Gaining Workforce Readiness Skills Through a Higher Education Digital Badging Initiative
Concurrent Session 2
The University of Maine implemented a digital badging initiative that aids students in developing the skills employers need and the economy demands. Sixty badges were created, taking students from participant to leader, improving their workforce-readiness by offering active engagement experiences, within a three level, stackable pathway system.
The University of Maine is combining the power of the degree with digital badging to help build workforce ready capacity in our students. The Engaged Black Bear (EBB) Digital Badging Initiative provides an innovative way to aid students in developing and communicating their career-ready skills to employers. Digital badges have the potential to transform higher education by offering a new form of credential that appeals to employers and offers increased efficiencies and return on investment for students. Colleges and universities are experimenting with various uses, creating an array of pilot programs, mostly consisting of skill-based badges. The Engaged Black Bear Initiative offers a unique approach in that it focuses on engaged experiences, both on-campus and in the community. Through this active engagement, and commitment over time, student skills are built, developed, and eventually endorsed. Receiving input from employers, EBB badges are designed to carry a valued currency in the job market.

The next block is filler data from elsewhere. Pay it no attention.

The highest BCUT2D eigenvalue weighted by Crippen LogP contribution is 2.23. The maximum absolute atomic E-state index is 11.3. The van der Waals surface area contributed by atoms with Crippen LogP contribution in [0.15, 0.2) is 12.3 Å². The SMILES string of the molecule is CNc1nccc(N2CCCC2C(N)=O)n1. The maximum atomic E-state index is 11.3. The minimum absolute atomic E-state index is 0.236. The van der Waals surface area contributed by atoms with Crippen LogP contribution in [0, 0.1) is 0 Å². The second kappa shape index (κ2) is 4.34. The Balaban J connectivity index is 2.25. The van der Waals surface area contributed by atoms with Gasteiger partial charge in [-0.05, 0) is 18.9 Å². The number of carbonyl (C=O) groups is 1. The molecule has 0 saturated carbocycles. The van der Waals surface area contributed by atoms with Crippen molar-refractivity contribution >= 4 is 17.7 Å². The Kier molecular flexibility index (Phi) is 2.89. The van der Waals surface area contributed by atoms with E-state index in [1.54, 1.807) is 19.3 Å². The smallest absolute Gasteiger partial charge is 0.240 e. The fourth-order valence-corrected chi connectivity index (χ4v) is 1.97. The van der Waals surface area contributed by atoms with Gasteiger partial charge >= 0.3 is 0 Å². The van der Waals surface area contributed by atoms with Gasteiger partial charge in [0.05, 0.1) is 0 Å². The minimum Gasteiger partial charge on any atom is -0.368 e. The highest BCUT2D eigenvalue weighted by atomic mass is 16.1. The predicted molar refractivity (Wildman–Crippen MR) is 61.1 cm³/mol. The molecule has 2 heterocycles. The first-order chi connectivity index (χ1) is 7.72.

The purpose of the EBB initiative is to enhance the undergraduate learning environment by motivating student engagement and documenting achievement and skill development.
Specific objectives include (1) aid in gaining employment by developing leadership and other transferable, career-ready skills, (2) recognize and verify student learning experiences on campus, at work, and in the community, and (3) guide students in becoming leaders, better employees, and engaged citizens. 21st Century skills are a crucial aspect of post-secondary learning, but are not well documented in our current system. Through digital badges, Universities can shed light on the importance of this learning and provide students with value-added credentials they can take with them after graduation. EBB comprises a constellation of learning pathways mapped to the Association of American Colleges & Universities’(AAC&U) LEAP learning outcomes. By participating in this program, students can graduate from the University of Maine with a degree, and a set of clearly articulated skills and accomplishments. These skills and accomplishments can then be publicly displayed and shared on social media sites such as LinkedIn and Facebook, giving students an edge in job searches and graduate school admissions.